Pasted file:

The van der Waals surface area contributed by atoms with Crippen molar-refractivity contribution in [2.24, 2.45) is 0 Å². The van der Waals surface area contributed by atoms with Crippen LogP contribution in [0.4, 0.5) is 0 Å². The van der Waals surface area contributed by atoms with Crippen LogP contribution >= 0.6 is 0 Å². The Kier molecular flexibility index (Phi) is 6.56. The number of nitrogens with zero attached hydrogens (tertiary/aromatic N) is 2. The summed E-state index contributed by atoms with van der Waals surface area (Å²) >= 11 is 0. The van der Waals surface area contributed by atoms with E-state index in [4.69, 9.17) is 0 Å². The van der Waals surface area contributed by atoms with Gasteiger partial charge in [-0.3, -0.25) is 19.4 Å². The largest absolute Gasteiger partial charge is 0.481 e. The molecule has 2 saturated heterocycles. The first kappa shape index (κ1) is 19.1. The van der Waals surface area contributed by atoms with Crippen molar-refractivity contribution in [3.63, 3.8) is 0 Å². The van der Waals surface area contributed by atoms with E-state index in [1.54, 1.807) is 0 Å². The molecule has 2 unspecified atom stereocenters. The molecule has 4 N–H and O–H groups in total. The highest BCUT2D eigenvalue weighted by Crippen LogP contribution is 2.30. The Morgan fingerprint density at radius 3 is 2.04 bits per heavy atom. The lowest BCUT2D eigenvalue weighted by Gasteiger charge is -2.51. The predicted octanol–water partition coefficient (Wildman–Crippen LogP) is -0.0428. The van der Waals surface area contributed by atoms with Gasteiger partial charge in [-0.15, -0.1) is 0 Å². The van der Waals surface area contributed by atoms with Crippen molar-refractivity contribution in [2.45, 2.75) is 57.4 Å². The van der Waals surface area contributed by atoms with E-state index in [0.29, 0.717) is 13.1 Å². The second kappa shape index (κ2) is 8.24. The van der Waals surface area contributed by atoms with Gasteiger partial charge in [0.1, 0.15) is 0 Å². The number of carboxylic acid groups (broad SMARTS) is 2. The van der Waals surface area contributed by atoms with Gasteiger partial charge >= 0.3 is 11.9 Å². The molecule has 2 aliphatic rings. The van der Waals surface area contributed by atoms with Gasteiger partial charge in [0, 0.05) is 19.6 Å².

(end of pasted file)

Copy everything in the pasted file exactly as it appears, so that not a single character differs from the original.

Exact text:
The van der Waals surface area contributed by atoms with Crippen molar-refractivity contribution in [2.24, 2.45) is 0 Å². The van der Waals surface area contributed by atoms with Crippen LogP contribution in [0.4, 0.5) is 0 Å². The van der Waals surface area contributed by atoms with Crippen LogP contribution >= 0.6 is 0 Å². The Kier molecular flexibility index (Phi) is 6.56. The number of nitrogens with zero attached hydrogens (tertiary/aromatic N) is 2. The summed E-state index contributed by atoms with van der Waals surface area (Å²) >= 11 is 0. The van der Waals surface area contributed by atoms with E-state index in [4.69, 9.17) is 0 Å². The van der Waals surface area contributed by atoms with Gasteiger partial charge in [-0.3, -0.25) is 19.4 Å². The largest absolute Gasteiger partial charge is 0.481 e. The molecule has 2 saturated heterocycles. The first kappa shape index (κ1) is 19.1. The van der Waals surface area contributed by atoms with Crippen molar-refractivity contribution in [3.63, 3.8) is 0 Å². The van der Waals surface area contributed by atoms with E-state index in [1.54, 1.807) is 0 Å². The molecule has 2 unspecified atom stereocenters. The molecule has 4 N–H and O–H groups in total. The highest BCUT2D eigenvalue weighted by Crippen LogP contribution is 2.30. The Morgan fingerprint density at radius 3 is 2.04 bits per heavy atom. The lowest BCUT2D eigenvalue weighted by Gasteiger charge is -2.51. The predicted octanol–water partition coefficient (Wildman–Crippen LogP) is -0.0428. The van der Waals surface area contributed by atoms with Gasteiger partial charge in [-0.15, -0.1) is 0 Å². The van der Waals surface area contributed by atoms with Crippen molar-refractivity contribution in [2.45, 2.75) is 57.4 Å². The van der Waals surface area contributed by atoms with E-state index in [0.29, 0.717) is 13.1 Å². The second kappa shape index (κ2) is 8.24. The van der Waals surface area contributed by atoms with Gasteiger partial charge in [0.1, 0.15) is 0 Å². The number of carboxylic acid groups (broad SMARTS) is 2. The van der Waals surface area contributed by atoms with Gasteiger partial charge >= 0.3 is 11.9 Å². The molecule has 2 aliphatic rings. The van der Waals surface area contributed by atoms with Gasteiger partial charge in [0, 0.05) is 19.6 Å².